Crouching Lion; Hidden Ibex

Sometime we surprise others. Sometimes we surprise ourselves, when lambs become lions. When we demonstrate such skill and proficiency that we never knew we had. It makes us feel inspired, jubilant and strong, like we can achieve anything. But two things we should bear in mind: 1) We must stay grounded and humble; cockiness leads to laziness. 2) Our abilities need time, practice and work; they don't come out immediately.

A few weeks ago, I basically got whooped by Tim. With an axe kick and hook kick to my head. Surprisingly, I didn't get a nosebleed!
Some would take comfort in the fact that Tim was a black belt, a First Dan, but a black belt none the less.
"Train harder you must!" I imagined a little green alien saying to me. So, I embraced the unique opportunity to go to a sparring workshop run by Robert Tetmar.
Mr Robert Tetmar, 6th Dan Black Belt, our grading examiner who normally wears a suit and sharply scrutinises you like a hawk. Today he wore his do-bok, which was like seeing your most respected professor in pyjamas!

As we worked on the training exercises for for point-sparring, I began plotting my "revenge" against Tim. Eventually, we all separated into two groups: juniors and adults. We were going to have a mini-tournament, winner stays on.

It was me against Tim. I knew his sparring style, I refused to run, so I strafed aside dodging his kicks, landing some blows, blocking his punches. Until I got my two points! I had no idea how I did that!

Next was Rae- an ideal movie villain gangster boss, but a loving father, I'm sure in real life. Still, having trained and sparred with him before, I knew that he was a very tough opponent.
I strafed, dodged and kicked- winning a point with a stepping side kick. I conceded a point, when he punched me. Our legs locked- not a clean point, I fell on by backside, must have slipped.
But I got back up, delivering a roundhouse as he just landed.
I realised that, despite my two points, my lip was bleeding, so I excused myself.
I hadn't even realised it. I just plowed on, had Tim not told me I would have carried on, but hygiene and safety first.
The tournament had continued, as it should, and I watched the fighters attack and switch, until I was against Tim again. I can't remember how, but I lost, probably because Tim kept his leg up for some mean inside to out axe kick.
I heard Mr Tetmar talk to Vicki (a Second Dan) about how to defend against Tim's high leg, as I'd seen her confused at his stunt, only to be kicked and concede a point.
I remembered this as I faced Tim again. He raised his leg and danced, until he got tired, that's when I shot my kick for my first point.
We took many shots at each other, but none of them were clean enough to warrant a point. I took a leap of faith. I spun around for an almighty and swift back kick, catching Tim's arm with deadly accuracy. No point but a lot of motivation. I fired a side kick, catching his chest and winning a point.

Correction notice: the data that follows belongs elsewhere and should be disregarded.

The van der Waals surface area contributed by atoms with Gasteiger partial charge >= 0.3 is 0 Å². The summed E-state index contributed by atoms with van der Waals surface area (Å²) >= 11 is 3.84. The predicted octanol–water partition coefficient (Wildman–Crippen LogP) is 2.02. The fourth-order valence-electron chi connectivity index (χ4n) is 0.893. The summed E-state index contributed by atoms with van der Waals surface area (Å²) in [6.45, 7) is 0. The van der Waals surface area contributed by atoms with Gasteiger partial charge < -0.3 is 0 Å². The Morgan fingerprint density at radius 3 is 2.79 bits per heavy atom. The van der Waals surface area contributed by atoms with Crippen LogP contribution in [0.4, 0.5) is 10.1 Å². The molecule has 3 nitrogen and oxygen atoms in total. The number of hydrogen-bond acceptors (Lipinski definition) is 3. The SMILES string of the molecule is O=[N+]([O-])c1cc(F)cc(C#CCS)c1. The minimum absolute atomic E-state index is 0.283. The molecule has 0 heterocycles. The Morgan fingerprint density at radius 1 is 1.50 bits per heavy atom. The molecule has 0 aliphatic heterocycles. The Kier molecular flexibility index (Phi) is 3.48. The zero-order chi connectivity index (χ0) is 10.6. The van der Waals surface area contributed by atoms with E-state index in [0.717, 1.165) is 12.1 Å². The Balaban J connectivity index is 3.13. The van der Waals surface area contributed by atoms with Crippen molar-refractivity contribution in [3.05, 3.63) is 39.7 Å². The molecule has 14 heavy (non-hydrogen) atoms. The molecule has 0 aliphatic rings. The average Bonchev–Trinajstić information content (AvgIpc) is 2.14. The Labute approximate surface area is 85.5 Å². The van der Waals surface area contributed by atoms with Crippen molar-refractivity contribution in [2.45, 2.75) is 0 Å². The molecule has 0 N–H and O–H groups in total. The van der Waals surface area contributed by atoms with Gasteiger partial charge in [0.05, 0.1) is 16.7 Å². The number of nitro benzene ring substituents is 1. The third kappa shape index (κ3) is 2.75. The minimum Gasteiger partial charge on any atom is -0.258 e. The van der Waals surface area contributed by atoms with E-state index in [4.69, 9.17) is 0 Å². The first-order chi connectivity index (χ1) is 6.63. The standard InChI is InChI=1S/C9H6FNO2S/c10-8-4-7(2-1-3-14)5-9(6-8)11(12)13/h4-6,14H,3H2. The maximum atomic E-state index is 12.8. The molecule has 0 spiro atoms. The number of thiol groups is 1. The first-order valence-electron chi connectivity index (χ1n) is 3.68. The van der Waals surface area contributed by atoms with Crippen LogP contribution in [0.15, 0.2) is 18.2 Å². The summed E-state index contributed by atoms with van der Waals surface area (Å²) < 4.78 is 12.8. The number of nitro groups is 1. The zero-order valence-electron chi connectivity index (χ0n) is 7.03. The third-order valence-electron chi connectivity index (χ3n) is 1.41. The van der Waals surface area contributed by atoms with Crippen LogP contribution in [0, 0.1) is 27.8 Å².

Next was John, a 6 foot 2 60 year old. There was no way that I could ever do a fancy kick at him, but maybe my height could be an advantage. I'm 5 foot 5, but I was more agile than him.
"Use your speed!" Tim rooted. He was right.
I had to keep moving sideways, dodging John's every kick with his long legs. Occasionally, we would clash but retreat. I managed point with my signature stepping side kick, and I ducked his punch and tapped ( OK, boxed) his abdomen. I had no idea I could do that with the tallest black belt in our class!

I was up against the 6 foot orange belt Dan, not as scary as his father Rae, but very agile and young (17 I believe), which made his legs very flexible. But I was more experienced, and lucky before delivering two points against his one. The first was a roundhouse in the stomach, the second was my signature, when he was tiring after a missed round kick.

Barry told me to take a break; I obliged having done way more than I thought I could. I breathed a sigh of relief as I watched the others slug it out. The only person that I didn't go up against was Vicki. She'd probably win, despite hating sparring (women!). I would not enjoy going up against her; she was the first person to take me through the bare basics on my first day as a white belt all those four years ago. Plus I would feel bad for every kick or punch I inflicted on her, before she would floor me!

Mr Tetmar publicly noted that I had surprised everyone, including myself, I felt really jubilant and strong, yet tired. But my faith, my training and my upbringing have taught me the vof humility.
"Thank you, sir," I replied simply.
I know that to maintain what I showed, I would need to train harder and work. I also know that point sparring and real life self-defence will be different, if I'm ever unfortunate to have to fight. Even though I can quickly react and counter, I hope that, should that day come, I have the fortune to successfully defend myself and protect others.

Until then, I'll just do what we all did at the end of our training: go back to being the sweet and gentle people that we are.
MoonGuardian MoonGuardian
22-25, M
Nov 28, 2012